Hey TUNDRAHQ!!! I can attest that the 3.73 rear 3.5 Ecoboost truck tows 11,100 pounds nicely, having towed three horse trailer loaded with horses and lots of equipment, I was weighted in at a trailer weight station at 11,100 lounds trailer alone, and thru the hills of PA Poconoes rt 309 truck handled, accelerated, stopped, trans performed beautifully, no sag since I do have a weight dist hitch and heed the proper tongue weight. There are quite a few long up and down hill stretches that challenge any truck towing this much weight and my 11 FX-4 3.73 rear Ecoboost Supercrew w/ 6.5 ft bed did excellent. No white knuckling, truck was stable, and trailer sway control and int. brake controller rock. I love this truck!!

I carried 2000 pounds of pavers for my patio/driveway remodel from Colorado to NJ in my 11 Ecoboost 3.73 rear FX-4 Supercrew 6.5ft bed, and truck never faltered. Gush Gush Gush. Sorry I love my Ford, but haters do not hate me for I love all makes of trucks.

This one comes out quite interesting, especially when considering how each vehicle did in the dynamic tests when loaded. In almost every load-carrying/-pulling test the Ram was overloaded according to these figures, yet still came out high in the pack in actual capability and leading in many. That's rather surprising and leads me to question Ram's GVWR when taking those results in mind.

That said, if as some people seem to insist that you dare not exceed GVWR or risk a ticket or worse, then obviously Ram is the loser here. Of course, that also assumes you intend to carry a capacity load frequently enough to really make a difference. If you're like the majority of new pickup owners I see around where I live, they spend far more time empty than loaded and if they're running loaded they're almost always 3/4 ton or heavier trucks. These figures are obviously good to know, but it appears that every brand needs to recalculate their ratings based on a common standard rather than arbitrarily selecting what sounds good to them.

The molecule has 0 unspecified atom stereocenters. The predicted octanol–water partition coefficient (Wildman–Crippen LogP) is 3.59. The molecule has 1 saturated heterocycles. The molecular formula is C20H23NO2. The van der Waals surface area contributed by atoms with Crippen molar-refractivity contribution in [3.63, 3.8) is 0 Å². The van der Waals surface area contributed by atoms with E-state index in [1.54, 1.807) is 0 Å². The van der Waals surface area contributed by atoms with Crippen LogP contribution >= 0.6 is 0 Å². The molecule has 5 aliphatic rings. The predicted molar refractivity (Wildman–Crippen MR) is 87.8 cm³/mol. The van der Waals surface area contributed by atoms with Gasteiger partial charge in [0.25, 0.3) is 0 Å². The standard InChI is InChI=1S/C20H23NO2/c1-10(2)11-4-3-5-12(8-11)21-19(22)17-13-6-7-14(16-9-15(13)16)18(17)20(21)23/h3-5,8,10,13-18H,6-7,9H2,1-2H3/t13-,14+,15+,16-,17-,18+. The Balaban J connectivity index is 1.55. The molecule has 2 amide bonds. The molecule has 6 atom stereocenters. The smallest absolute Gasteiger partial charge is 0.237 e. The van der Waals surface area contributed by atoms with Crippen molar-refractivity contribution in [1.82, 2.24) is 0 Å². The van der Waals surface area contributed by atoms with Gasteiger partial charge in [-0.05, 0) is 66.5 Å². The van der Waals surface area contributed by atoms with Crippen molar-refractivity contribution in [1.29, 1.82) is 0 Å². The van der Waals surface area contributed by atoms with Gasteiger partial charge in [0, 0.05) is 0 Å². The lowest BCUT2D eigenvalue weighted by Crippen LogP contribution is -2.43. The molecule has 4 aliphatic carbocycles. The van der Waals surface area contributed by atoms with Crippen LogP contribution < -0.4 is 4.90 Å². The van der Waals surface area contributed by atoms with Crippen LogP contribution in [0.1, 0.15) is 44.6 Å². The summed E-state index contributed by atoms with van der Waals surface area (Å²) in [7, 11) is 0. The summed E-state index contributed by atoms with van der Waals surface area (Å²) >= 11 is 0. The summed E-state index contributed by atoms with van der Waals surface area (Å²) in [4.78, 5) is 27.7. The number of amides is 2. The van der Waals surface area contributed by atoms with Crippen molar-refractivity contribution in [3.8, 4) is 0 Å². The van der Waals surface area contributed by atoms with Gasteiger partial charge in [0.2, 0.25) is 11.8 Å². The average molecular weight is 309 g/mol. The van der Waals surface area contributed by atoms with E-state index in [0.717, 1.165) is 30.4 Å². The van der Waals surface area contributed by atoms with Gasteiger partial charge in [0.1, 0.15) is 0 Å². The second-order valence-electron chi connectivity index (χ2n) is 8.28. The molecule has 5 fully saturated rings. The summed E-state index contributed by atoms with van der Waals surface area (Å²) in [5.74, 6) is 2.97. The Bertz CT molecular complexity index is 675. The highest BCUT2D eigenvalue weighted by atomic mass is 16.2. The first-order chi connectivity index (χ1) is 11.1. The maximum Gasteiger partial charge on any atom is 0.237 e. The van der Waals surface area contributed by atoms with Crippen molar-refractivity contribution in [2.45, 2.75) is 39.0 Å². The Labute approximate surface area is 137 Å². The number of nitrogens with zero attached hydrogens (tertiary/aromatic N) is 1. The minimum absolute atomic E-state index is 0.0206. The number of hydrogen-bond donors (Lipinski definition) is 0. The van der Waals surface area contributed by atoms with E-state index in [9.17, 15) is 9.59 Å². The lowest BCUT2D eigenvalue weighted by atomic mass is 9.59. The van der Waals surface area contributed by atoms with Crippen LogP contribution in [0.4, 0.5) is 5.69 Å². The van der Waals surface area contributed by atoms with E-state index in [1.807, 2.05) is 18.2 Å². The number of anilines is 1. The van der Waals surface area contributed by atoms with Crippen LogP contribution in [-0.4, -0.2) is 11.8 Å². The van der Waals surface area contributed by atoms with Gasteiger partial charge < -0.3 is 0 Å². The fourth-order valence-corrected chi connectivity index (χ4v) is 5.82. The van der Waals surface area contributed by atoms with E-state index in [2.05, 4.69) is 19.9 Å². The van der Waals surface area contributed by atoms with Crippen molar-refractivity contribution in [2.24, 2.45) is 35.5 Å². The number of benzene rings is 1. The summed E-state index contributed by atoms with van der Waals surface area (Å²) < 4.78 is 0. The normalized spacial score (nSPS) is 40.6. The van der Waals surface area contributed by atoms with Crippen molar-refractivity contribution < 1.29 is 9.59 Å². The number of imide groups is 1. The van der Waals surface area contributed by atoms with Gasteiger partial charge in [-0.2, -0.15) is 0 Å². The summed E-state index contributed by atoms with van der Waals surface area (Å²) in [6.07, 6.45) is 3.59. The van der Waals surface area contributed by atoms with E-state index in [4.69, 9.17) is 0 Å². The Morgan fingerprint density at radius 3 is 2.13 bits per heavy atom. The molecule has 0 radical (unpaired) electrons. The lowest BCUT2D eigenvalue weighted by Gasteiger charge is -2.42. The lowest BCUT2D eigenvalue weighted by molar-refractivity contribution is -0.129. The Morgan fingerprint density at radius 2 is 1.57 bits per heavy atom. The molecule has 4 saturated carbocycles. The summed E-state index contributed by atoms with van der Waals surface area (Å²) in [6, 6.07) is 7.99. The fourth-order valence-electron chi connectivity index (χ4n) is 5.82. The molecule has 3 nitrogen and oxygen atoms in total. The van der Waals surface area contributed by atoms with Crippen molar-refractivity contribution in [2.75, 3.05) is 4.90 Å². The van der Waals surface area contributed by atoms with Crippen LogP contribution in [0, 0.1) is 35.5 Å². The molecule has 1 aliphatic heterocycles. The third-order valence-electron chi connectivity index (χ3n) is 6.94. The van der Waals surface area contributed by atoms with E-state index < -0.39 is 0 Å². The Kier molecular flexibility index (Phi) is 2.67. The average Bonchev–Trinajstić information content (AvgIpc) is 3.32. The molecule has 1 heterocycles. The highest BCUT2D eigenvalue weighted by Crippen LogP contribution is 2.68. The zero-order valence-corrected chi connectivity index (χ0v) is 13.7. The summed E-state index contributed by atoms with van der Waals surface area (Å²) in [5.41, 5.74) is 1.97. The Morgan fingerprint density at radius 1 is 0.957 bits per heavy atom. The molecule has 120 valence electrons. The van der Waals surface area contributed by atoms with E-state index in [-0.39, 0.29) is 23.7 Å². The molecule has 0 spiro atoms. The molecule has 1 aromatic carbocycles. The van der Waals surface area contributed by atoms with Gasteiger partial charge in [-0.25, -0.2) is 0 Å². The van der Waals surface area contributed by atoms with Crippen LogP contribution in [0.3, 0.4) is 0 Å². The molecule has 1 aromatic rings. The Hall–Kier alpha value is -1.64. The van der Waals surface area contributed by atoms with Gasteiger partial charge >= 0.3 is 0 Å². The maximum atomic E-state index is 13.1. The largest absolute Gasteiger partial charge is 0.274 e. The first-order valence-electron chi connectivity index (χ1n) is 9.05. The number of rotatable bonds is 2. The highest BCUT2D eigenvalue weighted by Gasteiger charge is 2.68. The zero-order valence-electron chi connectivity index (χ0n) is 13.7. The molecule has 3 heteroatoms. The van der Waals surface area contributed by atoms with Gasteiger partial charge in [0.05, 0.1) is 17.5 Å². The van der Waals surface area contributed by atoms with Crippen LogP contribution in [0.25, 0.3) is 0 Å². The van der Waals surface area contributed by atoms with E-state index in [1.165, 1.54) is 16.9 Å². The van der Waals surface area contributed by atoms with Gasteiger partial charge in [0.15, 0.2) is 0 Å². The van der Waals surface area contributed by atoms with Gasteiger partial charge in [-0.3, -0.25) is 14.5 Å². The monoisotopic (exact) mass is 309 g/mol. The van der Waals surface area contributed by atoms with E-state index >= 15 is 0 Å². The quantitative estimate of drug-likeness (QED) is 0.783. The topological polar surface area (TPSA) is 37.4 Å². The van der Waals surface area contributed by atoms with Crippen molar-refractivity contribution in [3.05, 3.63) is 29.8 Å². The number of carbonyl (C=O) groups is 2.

@Vulpine - I do agree. There needs to be a tow haul rating standard and most pickups, especially the crewcabs - are SUV's minus the canopy.
The oddest part of this test is the Ram did well on the hill but sucked on the flat.
There has to be something that needs sorting out in the electronics that control the Ram.

TRX-4Tom: I have some news for you, but you know this anyway, the real reason the 69 Dart handled better than the Monte Carlo? was because when all else is equal, torsion bars and leaf springs, will out handle coils any day! as the Monte Carlos all had coils, and the Dart? they all had bars/leafs. But like I said, all else being equal, late 60's car and late60's early 70's cars. From what I remember from that time, the Mopar cars did handle better than any GM or Ford cars of the day, and as far as the suspension in NASCAR? from what I have read and been told, the front suspension from the mid 60's Ford Galaxies was the standard for yrs. but I am not sure now.

@sandman4X4 - I had heard the same thing about Galaxie frames and suspensions. They were used to underpin other badges.

this whole dodge ram ratings is odd; the owners manual reads max tow capacity of 10,000 plus. what gives????

They should have tested apples against apples. They all should have had the max tow package. Oh well. They will all do well on the road. Just pick the one you like (except the Nissan) and go with it! Get one for me, too! LOL

@Sandman 4x4: ah, maybe it is I HAVE NEWS FOR YOU? Look under thos a Monte Carlo, you won't find a panhard bar, atleast stock. That controls the side motion.